Having presented a new production of Verdi’s Falstaff as part of its Festtage at Easter, the Staatsoper Berlin now unveils a new production of its close relation: Otto Nicolai’s Die lustigen Weiber von Windsor, premiered at the house 170 years ago. As before, Daniel Barenboim conducts, while Michael Volle, who made his role debut as Falstaff in the Verdi, here shifts across to become Herr Fluth (aka Ford). René Pape steps up as the Fat Knight, donning an exaggerated fat suit in a production by David Bösch that is desperately, depressingly short of charm.

René Pape (Sir John Falstaff) © Monika Rittershaus
René Pape (Sir John Falstaff)
© Monika Rittershaus

Like Mario Martone with his Falstaff, Bösch updates the action, albeit to a couple of decades later. We’re in the 80s or 90s. Falko Herold provides the shabby and distinctly unchic costumes. Patrick Bannwarth’s revolving set features a pair of grotty holiday bungalows: plastic furniture, barbeques, rotary clothes dryers, net curtains hanging behind huge sliding windows. A shabbily built swimming pool, which later hosts a tacky wedding piss-up, sits behind. This world’s inhabitants seem to be on holiday – permanently – and fill the long days with excessive drinking. Never mind merry, these wives of wherever-it’s-supposed-to-be are positively sozzled.

But, as can also be the case with updated Falstaffs (including Martone’s), there’s a problem. Why should we care about these people, and, perhaps more to the point, why should they care about – or even engage with – Falstaff himself? Take away the tension between the person and his position within a creaking hierarchy and you lose all the bite and satire – and a great deal of the humour. And here part of the problem is also with Nicolai’s work. The music is melodious, likeable and enjoyable, but, though Falstaff is central to the plot, he feels strangely peripheral to much of the action.

Pavol Breslik (Fenton) and Anna Prohaska (Jungfer Anna Reich) © Monika Rittershaus
Pavol Breslik (Fenton) and Anna Prohaska (Jungfer Anna Reich)
© Monika Rittershaus

Bösch also succeeds in making him deeply unlikeable. The director goes all out with the superficial – and in many ways dubious – visual gag of the fat suit, but beyond that all we’re left with is a binge-drinking slob. Pape gamely plays along, but one wishes that just a fraction of the warmth and humanity of his singing – his smooth, civilised bass purrs along pleasingly – could be matched by the characterisation. Volle, meanwhile, sings powerfully, as one would expect, but his character is reduced to nothing more than the sum of its ranting and raving parts. The constant threat of violence he poses towards his pregnant wife (beautifully sung here by Mandy Fredrich) is hardly, to put it mildly, endearing.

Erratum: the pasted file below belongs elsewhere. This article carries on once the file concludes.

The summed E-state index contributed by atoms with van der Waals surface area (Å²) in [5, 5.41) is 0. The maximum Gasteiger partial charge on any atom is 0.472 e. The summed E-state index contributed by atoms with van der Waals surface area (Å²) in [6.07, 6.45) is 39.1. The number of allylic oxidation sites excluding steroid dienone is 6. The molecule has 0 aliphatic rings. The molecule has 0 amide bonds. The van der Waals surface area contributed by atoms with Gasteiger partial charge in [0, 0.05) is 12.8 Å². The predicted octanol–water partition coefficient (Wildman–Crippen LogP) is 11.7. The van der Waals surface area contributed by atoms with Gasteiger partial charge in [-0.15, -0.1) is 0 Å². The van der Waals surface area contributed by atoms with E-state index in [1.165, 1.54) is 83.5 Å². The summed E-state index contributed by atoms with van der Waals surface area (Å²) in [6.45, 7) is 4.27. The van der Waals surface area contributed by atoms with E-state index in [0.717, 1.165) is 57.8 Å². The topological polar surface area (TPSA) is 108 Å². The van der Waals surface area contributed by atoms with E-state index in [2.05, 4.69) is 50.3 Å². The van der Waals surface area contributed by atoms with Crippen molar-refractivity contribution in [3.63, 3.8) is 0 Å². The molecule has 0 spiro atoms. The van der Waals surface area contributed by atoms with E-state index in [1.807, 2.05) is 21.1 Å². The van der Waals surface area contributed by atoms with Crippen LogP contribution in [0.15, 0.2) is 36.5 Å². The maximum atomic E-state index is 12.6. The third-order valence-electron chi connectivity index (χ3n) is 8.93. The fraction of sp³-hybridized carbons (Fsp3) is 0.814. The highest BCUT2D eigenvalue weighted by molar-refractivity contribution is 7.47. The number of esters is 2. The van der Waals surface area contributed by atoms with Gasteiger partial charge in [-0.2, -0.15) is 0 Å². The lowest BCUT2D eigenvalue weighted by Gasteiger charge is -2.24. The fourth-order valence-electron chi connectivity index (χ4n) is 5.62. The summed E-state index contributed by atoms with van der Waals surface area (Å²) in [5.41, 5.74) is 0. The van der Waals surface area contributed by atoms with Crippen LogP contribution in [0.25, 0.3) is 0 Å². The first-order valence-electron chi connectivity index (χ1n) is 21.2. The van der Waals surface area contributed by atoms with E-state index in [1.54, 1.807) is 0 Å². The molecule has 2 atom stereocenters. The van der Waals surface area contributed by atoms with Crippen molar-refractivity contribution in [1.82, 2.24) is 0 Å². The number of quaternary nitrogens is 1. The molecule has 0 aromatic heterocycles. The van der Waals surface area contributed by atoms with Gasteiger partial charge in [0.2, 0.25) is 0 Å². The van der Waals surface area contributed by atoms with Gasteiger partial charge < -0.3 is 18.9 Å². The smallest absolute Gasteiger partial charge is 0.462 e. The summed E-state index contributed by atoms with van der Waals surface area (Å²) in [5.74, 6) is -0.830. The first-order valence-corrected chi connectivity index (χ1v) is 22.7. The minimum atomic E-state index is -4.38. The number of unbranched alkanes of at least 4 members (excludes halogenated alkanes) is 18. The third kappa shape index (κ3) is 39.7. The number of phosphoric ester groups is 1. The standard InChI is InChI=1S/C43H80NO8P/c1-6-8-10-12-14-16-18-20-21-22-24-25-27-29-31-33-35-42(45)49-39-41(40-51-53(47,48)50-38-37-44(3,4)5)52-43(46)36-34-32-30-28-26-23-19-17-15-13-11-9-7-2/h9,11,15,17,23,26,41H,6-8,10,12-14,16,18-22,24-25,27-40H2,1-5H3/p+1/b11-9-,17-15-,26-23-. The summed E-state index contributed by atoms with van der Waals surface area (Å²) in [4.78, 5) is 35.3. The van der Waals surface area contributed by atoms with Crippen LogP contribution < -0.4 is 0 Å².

Michael Volle (Herr Fluth) and Mandy Fredrich (Frau Fluth) © Monika Rittershaus
Michael Volle (Herr Fluth) and Mandy Fredrich (Frau Fluth)
© Monika Rittershaus

There’s something more interesting going on with Anna Prohaska’s excellent Anna, whose discontent is deepened by her being presented as a (quite justifiably) miserable teen, soulfully quoting from Romeo and Juliet. Otherwise, depth is in short supply. The dialogue is liberally adjusted and delivered in a variety of comedy accents. On their accidental coupling up, Dr Cajus (David Oštrek) and Junker Spärlich (Lienard Vrielink) suddenly realise they’re gay, but not before – as part of Bösch’s scattergun approach to gags – Dr Cajus has emerged, in the previous scene, from Frau Reich’s bungalow hastily zipping up his trousers.

There are admittedly some nice touches, with a schnappsed-up Herr Fluth (as Bach) taking grand swipes with the pool cleaning net in an attempt to catch Falstaff, for example. It’s impossible not to enjoy Michaela Schuster letting her hair down as Frau Reich, Wilhelm Schwinghammer's bluff Herr Reich, or Pavol Breslik’s rebellious but mellifluous and soulful Fenton, his “Horch, die Lerche singt im Hain” a highlight. Michael Bauer’s lighting can be very effective, and there’s some poetry as the bungalows part to reveal a vast full moon for the “O süsser Mond” chorus. But setting clothes dryers gently turning doesn’t really offer enough magic to match Nicolai at his most Mendelssohnian in the subsequent fairy music.

René Pape (Sir John Falstaff) © Monika Rittershaus
René Pape (Sir John Falstaff)
© Monika Rittershaus

Here, at least, Barenboim and the Staatskapelle are wonderful, and indeed the playing is superb throughout, with lithe, seductive strings (including superb solo work from concertmaster Jiyoon Lee), bustling winds and luxurious brass. Nicolai’s score can rarely have sounded better, more beautifully sculpted and shaped. But the the love and affection the conductor lavishes on the piece only highlights what's so sorely lacking in Bösch’s production.

***11